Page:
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The Nature of the Crisis: Europe and the United States
Srishti Pravin Aggarwal
La Pietra Dialogues
May 10, 2012


“Lets not pretend that things will change if they stay the same… for it is in crisis that inventions are born, as well as strategies and discoveries.” The latest edition of La Pietra Dialogues opened with a quote from Albert Einstein, set against the backdrop of the financial crisis that began in 2008 but one that continues to make itself felt four years later. Europe, especially, is struggling to answer some of the toughest questions it has ever faced. Is this the end of the euro? Is it the end of capitalism? Is it the end of globalisation? These questions and many more were discussed over the course of a fascinating first day, as the scholars assembled in the room agreed that they had a responsibility to help provide the answers now that banks and politicians had failed.

The first panel The Nature of the Crisis was chaired by Josep Borrell Fontelles, President of the EUI, accompanied by presentations from Loukas Tsoukalis of the Hellenic Foundation for European & Foreign Policy and William Pfaff, noted journalist and author.

Fontelles’ introduction began on a grim note, as he stated that the crisis is now systemic, and one that is becoming dangerous for democracy in Europe. He stressed the importance of understanding the difference in the challenges faced by America and the EU, and the fact that the ECB is in charge of a much more politically and socially diverse territory than the Federal Reserve. Loukas Tsoukalis agreed with this analysis, arguing that the U.S. has stronger governing institutions than the EU and that Europe’s current approach of fighting the crisis with austerity measures was a risky one: if everyone deleverages at the same time, there is a risk of turning the therapy into medicine that kills the patient.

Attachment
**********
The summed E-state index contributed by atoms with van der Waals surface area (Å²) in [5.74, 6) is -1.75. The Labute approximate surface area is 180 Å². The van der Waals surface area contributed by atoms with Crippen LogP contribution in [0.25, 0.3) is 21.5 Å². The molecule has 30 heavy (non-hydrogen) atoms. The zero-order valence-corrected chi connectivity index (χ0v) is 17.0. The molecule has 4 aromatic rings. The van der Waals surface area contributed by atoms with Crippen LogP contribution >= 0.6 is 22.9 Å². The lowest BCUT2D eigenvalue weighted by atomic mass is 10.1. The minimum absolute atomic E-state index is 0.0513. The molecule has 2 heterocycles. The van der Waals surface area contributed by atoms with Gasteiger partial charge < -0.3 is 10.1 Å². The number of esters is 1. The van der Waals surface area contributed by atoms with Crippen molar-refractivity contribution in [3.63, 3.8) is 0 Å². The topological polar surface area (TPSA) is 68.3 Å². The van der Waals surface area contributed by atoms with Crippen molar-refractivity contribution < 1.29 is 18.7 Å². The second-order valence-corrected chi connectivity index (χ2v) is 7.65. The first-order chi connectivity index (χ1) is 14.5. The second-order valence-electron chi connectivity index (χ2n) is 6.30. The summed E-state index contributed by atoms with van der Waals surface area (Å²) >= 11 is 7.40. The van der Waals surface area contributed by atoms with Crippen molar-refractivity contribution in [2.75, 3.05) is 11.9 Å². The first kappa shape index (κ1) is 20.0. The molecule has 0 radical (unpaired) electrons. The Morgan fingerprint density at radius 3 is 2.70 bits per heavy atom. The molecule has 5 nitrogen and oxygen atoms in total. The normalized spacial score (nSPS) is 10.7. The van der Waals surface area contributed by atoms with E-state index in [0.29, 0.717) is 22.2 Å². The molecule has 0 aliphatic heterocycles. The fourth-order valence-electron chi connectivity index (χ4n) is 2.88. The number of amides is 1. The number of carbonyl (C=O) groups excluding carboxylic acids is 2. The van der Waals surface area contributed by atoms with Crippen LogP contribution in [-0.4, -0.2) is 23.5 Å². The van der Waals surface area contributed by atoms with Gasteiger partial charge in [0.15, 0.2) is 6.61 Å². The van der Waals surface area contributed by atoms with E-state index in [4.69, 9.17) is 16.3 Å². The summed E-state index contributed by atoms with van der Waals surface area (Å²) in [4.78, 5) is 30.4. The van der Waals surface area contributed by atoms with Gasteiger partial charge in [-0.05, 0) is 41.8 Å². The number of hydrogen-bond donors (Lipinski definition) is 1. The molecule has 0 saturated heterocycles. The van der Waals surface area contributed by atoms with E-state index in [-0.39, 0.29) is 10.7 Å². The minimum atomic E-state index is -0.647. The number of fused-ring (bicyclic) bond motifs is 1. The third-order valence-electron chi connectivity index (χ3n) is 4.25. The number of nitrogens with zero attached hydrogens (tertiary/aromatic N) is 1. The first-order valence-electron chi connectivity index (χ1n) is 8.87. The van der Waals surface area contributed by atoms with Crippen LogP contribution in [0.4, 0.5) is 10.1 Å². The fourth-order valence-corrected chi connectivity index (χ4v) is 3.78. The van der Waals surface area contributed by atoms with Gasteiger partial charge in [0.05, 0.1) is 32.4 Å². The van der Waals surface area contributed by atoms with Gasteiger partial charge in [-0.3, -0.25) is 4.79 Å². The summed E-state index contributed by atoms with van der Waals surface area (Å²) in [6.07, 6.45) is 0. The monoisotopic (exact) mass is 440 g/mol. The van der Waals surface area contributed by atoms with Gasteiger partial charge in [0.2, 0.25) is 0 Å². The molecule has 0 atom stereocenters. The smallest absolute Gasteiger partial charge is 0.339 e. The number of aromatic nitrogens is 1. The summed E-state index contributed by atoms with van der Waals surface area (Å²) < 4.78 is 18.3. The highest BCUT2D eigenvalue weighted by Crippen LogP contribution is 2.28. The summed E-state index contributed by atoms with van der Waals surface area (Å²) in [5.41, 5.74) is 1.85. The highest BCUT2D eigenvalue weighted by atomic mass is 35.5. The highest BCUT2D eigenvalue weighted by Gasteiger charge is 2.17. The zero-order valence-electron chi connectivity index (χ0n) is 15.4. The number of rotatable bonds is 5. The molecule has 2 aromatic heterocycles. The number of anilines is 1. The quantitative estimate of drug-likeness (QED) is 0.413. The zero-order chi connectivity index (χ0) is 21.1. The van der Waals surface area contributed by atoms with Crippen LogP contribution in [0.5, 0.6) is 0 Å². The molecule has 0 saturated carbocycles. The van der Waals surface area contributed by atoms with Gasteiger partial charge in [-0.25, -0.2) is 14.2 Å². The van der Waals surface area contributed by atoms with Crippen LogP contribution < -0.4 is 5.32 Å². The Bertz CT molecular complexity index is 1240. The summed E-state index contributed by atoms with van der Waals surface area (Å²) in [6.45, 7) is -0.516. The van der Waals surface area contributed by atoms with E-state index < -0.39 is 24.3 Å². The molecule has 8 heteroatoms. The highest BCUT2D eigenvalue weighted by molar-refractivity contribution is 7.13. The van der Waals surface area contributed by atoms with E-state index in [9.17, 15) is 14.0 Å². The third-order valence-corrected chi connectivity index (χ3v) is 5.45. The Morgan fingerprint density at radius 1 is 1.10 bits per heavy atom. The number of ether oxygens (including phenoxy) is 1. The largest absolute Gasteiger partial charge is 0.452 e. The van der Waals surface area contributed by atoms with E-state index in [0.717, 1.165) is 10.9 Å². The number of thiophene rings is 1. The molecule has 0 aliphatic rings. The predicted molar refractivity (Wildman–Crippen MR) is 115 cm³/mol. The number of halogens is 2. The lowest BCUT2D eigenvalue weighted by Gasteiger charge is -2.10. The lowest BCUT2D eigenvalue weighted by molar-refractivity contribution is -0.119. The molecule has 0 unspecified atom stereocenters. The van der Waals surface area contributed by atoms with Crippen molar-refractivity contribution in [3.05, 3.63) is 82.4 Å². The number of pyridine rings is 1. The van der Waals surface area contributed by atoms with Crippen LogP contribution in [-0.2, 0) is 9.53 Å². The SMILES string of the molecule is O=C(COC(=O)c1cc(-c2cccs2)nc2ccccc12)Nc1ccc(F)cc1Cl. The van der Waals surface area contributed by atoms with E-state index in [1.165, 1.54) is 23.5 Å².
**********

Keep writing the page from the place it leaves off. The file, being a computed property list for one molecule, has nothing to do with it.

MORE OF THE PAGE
Still, Tsoukalis believed that we “ain’t seen nothing yet”, and while this is not the end of capitalism, it definitely signals the end of reckless ‘casino capitalism’ and consequently a de-globalisation of the banking system. He was not as optimistic about the Euro however he thinks that it can and must be saved, because the cost of failure is too high. More than anything Tsoukalis spoke of his conviction that this is the end of an era, for the balance of power is now tilted eastwards.

The political commentator William Pfaff made some interesting, and equally pessimistic observations: he does not think this crisis is simply a discrete moment in the history of Western civilization, rather it is a deeper malaise that is settling in without any real steps being taken to prevent it. He spoke of the “moral crisis” in the United States, as capitalism has been allowed to grow unchecked and American militarism has reached unprecedented levels. It was interesting to see that both men, Tsoukalis and Pfaff, thought the grass was greener on the other side of the Atlantic, and this was the tone generally struck throughout the first session.

Some interesting points also emerged out of the ensuing discussion – namely that Germany is not blameless in this situation, for it was German channelling of cheap money into Spain that sparked the debt crisis there. Another point made was the fact that not all of Europe has suffered to the same extent, it is mainly the pension states such as Italy and Greece that have had the worst time, as opposed to the social welfare-based Scandinavian countries. It was a session that apportioned blame and identified problems, setting the stage for the rest of the day.

 
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